How to play the “face time” game correctly

Analysts and Interns suffer the most from face time. Sorry to say, but you are at the bottom of the totem pole. Yes, it’s not cool and it does not make sense from a productivity standpoint. But face time does not exist without reason, regardless of what HR or some Partners say. Although things have gotten better, some face time will be inevitable as an Intern or Analyst.

Face time is the first level of playing office politics. Instead of complaining about the game, you should learn to play the game properly. Welcome to the real world.

Here are some tips on how to deal with face time without tripping:

Use it to take a mental break. Look, Investment Banking hours are long and grueling. If you have just submitted an item, take a mental break. Go grab yourself a coffee, take a deep breath and chill at your desk. You will be working hard enough. That’s how you can take small unofficial breaks in between tasks. But don’t overdo it, though. Everyone can get away with 30 minutes here and there. Don’t make it 3 hours, though, which leads us to the next point.

Stay as long as your team is in the office. If you are an Analyst or Intern, you don’t just disappear. You stay as long as your deal team is there. If you got nothing to do, then offer your help to your deal team first, then you can go talk to your mentor Analyst or Associate. They will find something for you. In other words, you don’t leave at 9 PM while the entire floor is still busy. If you pay attention, no VP or Associate leaves before the Partners go. It’s about signaling availability. If your firm has a staffer, just don’t leave before the staffer goes. If you consistently leave early, people assume that you don’t have much to do and you will get staffed on more projects.

Talk to your team about whether you can leave. You got nothing to do. You are sure about it. Everything is prepared ahead of time. There are no loose workstreams. You offered your help to your deal team and mentor Analyst/Associate. Nothing happens. It’s now turning 9 PM. Now, you can ask your Associate whether he needs something and if it’s ok if you leave. In most cases, they’ll say no, I got nothing I could delegate to you now. It’s ok. You can go home. That’s how you leave early without anyone being disgruntled. Transparency goes a long way and builds trust.

Back in the days, before the Interns left at our shop, they would make the round and ask all the full-timers whether there was something they could help with. In most cases, there was nothing to delegate and the Interns were free to go home. No one was disgruntled or received negative feedback. The point is, they proactively asked.

Advanced: Get a glimpse of the Partners’ schedule. This is more relevant if you are a full-time Analyst. Try to befriend the personal assistants of your Partners and ask them what the Partners’ schedule looks like. Are they leaving for the airport later today? When will they come back? Investment Bankers travel more often than you think. This will help you see what’s urgent and what can wait. Save yourself some unnecessary face time by knowing when your Partners are in office. In other words, if there are no Partners in the office, no work will get delegated.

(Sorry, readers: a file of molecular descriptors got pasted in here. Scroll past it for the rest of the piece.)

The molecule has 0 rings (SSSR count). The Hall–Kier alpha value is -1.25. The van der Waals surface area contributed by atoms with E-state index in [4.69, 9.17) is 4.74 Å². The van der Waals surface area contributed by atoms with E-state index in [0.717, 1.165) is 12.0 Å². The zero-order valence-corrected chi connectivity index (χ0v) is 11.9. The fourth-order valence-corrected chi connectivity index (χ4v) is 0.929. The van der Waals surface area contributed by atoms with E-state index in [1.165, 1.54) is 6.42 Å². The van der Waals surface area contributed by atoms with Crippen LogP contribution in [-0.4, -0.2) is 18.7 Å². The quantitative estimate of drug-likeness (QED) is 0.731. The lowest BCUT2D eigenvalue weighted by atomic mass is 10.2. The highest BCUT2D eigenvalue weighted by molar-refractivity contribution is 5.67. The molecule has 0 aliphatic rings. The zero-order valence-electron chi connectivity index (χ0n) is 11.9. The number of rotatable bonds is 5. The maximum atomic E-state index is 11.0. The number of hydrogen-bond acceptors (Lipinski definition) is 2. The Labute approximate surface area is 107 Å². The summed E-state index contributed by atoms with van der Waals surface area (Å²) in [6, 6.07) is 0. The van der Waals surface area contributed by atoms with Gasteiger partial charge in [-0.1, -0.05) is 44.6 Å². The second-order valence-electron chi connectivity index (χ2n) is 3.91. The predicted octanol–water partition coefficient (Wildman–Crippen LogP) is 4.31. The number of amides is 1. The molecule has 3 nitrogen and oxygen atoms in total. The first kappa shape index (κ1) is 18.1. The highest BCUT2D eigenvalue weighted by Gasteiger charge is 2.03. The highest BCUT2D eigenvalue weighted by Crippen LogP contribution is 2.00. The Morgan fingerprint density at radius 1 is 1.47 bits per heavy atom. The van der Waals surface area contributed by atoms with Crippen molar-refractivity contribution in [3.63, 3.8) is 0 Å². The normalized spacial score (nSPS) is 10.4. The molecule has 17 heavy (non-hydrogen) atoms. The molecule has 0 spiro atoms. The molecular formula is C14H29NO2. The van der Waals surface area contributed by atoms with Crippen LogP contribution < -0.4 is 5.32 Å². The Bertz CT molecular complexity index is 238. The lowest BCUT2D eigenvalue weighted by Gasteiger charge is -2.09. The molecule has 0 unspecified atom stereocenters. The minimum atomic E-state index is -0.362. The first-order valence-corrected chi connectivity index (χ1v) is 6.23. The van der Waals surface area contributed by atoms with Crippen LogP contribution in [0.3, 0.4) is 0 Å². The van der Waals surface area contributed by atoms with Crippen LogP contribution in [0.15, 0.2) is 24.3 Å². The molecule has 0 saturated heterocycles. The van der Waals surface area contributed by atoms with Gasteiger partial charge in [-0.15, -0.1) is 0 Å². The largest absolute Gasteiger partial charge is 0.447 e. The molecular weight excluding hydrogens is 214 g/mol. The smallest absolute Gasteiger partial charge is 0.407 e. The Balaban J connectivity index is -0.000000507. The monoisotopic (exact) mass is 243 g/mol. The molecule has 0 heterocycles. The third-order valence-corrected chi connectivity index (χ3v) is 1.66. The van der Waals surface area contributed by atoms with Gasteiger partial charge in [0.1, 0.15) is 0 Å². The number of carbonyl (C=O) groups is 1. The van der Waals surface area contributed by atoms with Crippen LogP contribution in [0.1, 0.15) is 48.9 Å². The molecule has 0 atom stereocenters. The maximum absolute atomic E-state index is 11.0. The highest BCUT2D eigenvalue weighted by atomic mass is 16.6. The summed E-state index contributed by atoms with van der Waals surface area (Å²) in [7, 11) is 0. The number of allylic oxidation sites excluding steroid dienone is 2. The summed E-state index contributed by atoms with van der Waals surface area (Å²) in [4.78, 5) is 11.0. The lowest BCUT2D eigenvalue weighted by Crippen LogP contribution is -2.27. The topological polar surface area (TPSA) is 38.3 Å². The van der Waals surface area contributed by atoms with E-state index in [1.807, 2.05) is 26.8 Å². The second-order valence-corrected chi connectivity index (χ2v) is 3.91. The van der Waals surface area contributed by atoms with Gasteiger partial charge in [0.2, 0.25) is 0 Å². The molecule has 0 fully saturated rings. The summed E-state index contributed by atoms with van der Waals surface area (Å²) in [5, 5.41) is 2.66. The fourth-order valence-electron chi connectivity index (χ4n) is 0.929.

Where does it leave us?

Banks have been trying to crack down on face time. However, regardless of what everyone is saying, you will have to go through some face time as an Intern or Analyst. Face time is the first level of playing office politics. Instead of complaining about the game, you should learn how to play the game properly.

Some face time is inevitable. You want to maintain a good perception of your performance and signal availability to help when things pop up. Investment Bankers are always on call for their clients. And some face time goes a long way to show your team that you are ready to help vs. disappearing the instant you got nothing to do.

Some face time will also save you from more work. Say, you are juggling 3-5 deals. You have just submitted your work and are waiting for comments. Enjoy the break for as long as it lasts. When the comments come in, it’s back to work. If you were to leave early too often, you will get assigned more work. Leaving early signals, “I got nothing to do”. Better to take small breaks here and there and fly under the radar. You never know when one of your deals will heat up. Better to have some spare bandwidth than constantly redlining the car.

With that said, you can leave when the team has nothing to do. If your floor is busy and bustling, you cannot leave early. You have to offer your help and jump in the trenches with them. That’s what you are there for – to save your team time. On the other hand, if your team is leaving early no need to put in some face time. Just go home and get some sleep. Go with the flow. Never be the first to leave.

If you really have nothing to do and it’s still early (anything before 9 PM), ask the Analysts and Associates on your floor whether you can help. If it’s already late (past 10 PM) and you are done with your items, you can ask whether it’s ok if you leave. Only leave early when you get sent home.

That’s how you leave “earlier” without leaving a bad impression and without anyone being disgruntled.

Additional resources